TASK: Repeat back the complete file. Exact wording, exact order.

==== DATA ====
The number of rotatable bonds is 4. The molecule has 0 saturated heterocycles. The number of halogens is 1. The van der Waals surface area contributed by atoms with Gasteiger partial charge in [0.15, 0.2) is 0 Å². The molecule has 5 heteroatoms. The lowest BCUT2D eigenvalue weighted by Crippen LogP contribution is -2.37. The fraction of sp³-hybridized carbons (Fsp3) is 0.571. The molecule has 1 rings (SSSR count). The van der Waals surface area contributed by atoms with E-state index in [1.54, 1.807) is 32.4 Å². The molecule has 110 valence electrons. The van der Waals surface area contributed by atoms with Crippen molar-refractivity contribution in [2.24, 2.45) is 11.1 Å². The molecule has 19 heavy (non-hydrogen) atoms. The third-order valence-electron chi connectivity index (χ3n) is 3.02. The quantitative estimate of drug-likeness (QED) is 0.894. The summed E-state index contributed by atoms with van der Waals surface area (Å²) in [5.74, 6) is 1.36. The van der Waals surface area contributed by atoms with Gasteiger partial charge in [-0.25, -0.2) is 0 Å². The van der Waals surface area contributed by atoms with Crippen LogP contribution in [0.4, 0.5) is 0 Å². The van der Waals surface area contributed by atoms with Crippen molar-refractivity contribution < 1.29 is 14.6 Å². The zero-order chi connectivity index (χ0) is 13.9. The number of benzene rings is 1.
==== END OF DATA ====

The number of rotatable bonds is 4. The molecule has 0 saturated heterocycles. The number of halogens is 1. The van der Waals surface area contributed by atoms with Gasteiger partial charge in [0.15, 0.2) is 0 Å². The molecule has 5 heteroatoms. The lowest BCUT2D eigenvalue weighted by Crippen LogP contribution is -2.37. The fraction of sp³-hybridized carbons (Fsp3) is 0.571. The molecule has 1 rings (SSSR count). The van der Waals surface area contributed by atoms with E-state index in [1.54, 1.807) is 32.4 Å². The molecule has 110 valence electrons. The van der Waals surface area contributed by atoms with Crippen molar-refractivity contribution in [2.24, 2.45) is 11.1 Å². The molecule has 19 heavy (non-hydrogen) atoms. The third-order valence-electron chi connectivity index (χ3n) is 3.02. The quantitative estimate of drug-likeness (QED) is 0.894. The summed E-state index contributed by atoms with van der Waals surface area (Å²) in [5.74, 6) is 1.36. The van der Waals surface area contributed by atoms with Gasteiger partial charge in [-0.25, -0.2) is 0 Å². The van der Waals surface area contributed by atoms with Crippen LogP contribution in [0.4, 0.5) is 0 Å². The van der Waals surface area contributed by atoms with Crippen molar-refractivity contribution < 1.29 is 14.6 Å². The zero-order chi connectivity index (χ0) is 13.9. The number of benzene rings is 1.